As I’ve mentioned in my Monthly Economic Review for the U.S. Economy, the upcoming FOMC statement might make or break the dollar’s forex trends. After all, the U.S. has been outperforming most of its peers and market participants are simply waiting for the Fed to acknowledge that the economy can survive with less stimulus.
This has been going for quite some time already and expectations keep running higher with every Fed statement. However, Fed head Yellen has been trying to keep rate hike speculations in check by being extra careful with their forward guidance and reminding everyone that there’s still a lot of work to be done before achieving full economic recovery.
In their previous rate decision, FOMC policymakers mentioned that they “can be patient in beginning to normalize policy” which Yellen later on clarified to mean that they are unlikely to hike rates in the next couple of meetings. She added that they would proceed on a meeting-by-meeting basis and that they would provide clear clues when they think that economic conditions might warrant tightening.
With that, forex market watchers are hopeful that this upcoming FOMC statement would contain strong hints that the Fed is indeed moving closer to a rate hike. In particular, the removal of the phrase “can be patient” in their forward guidance could be interpreted to mean that the U.S. central bank is likely to increase interest rates after a couple more Fed meetings.
The U.S. dollar might be able to extend its long-term rallies in this scenario, which would confirm that the Fed is the only central bank ready to hike rates while others are holding on to their dovish bias. This could be a lot like the time when the Fed decided to drop the “considerable time” wording in discussing how long interest rates might remain low, which kickstarted the Greenback’s rally earlier this year.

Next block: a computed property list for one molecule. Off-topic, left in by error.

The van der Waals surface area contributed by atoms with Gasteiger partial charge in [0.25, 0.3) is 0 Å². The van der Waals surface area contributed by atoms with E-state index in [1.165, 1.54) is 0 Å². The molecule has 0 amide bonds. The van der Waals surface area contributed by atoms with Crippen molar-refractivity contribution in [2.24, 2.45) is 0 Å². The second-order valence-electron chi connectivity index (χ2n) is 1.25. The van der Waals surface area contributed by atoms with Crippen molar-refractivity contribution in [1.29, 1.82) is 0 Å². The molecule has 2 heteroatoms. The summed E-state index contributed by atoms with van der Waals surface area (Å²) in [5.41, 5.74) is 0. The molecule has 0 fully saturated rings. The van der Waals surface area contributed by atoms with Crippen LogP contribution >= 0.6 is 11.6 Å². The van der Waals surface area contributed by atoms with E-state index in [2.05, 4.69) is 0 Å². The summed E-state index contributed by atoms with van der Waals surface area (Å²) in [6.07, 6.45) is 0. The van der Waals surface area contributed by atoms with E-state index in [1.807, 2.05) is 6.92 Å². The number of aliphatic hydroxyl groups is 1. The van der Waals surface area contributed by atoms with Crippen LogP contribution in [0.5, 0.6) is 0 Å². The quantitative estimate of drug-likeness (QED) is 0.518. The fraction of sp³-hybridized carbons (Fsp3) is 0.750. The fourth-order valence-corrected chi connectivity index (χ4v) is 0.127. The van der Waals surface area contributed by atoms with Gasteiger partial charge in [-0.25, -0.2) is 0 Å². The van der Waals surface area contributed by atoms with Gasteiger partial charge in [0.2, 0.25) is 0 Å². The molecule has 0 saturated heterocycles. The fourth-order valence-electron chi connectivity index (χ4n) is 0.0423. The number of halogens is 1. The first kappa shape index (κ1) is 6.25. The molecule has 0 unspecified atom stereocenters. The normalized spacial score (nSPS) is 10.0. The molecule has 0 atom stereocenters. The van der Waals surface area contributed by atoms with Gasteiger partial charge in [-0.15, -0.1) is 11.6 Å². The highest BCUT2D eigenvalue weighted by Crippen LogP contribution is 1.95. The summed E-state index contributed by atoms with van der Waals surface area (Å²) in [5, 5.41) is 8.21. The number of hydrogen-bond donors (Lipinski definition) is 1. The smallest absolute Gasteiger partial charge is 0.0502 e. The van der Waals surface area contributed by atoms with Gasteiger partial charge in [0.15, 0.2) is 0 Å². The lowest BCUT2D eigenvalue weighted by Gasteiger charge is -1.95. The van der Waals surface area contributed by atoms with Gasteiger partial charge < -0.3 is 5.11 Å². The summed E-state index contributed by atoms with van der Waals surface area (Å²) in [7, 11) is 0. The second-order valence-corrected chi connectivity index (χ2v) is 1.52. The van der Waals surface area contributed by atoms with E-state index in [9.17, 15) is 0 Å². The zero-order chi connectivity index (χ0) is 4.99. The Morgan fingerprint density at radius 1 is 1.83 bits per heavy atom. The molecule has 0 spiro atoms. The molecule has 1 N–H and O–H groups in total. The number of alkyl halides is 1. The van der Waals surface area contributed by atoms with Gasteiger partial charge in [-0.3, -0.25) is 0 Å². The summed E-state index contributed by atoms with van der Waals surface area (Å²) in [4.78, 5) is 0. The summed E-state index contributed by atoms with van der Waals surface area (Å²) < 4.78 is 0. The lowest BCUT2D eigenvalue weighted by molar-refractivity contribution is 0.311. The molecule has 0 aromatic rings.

On the other hand, if the Fed decides to stick with its “patient” rhetoric, forex traders might start doubting that the central bank would actually hike rates sometime this year. Dollar bulls could get really disappointed and force the Greenback to return some of its recent gains. Apart from that, the prospect of having low U.S. interest rates for much longer could wind up boosting risk appetite, driving equities and higher-yielding currencies up the charts.
Do you think the Fed will sound a bit more hawkish this time and spur more dollar rallies? Or are we about to see a “buy the rumor, sell the news” situation during the event?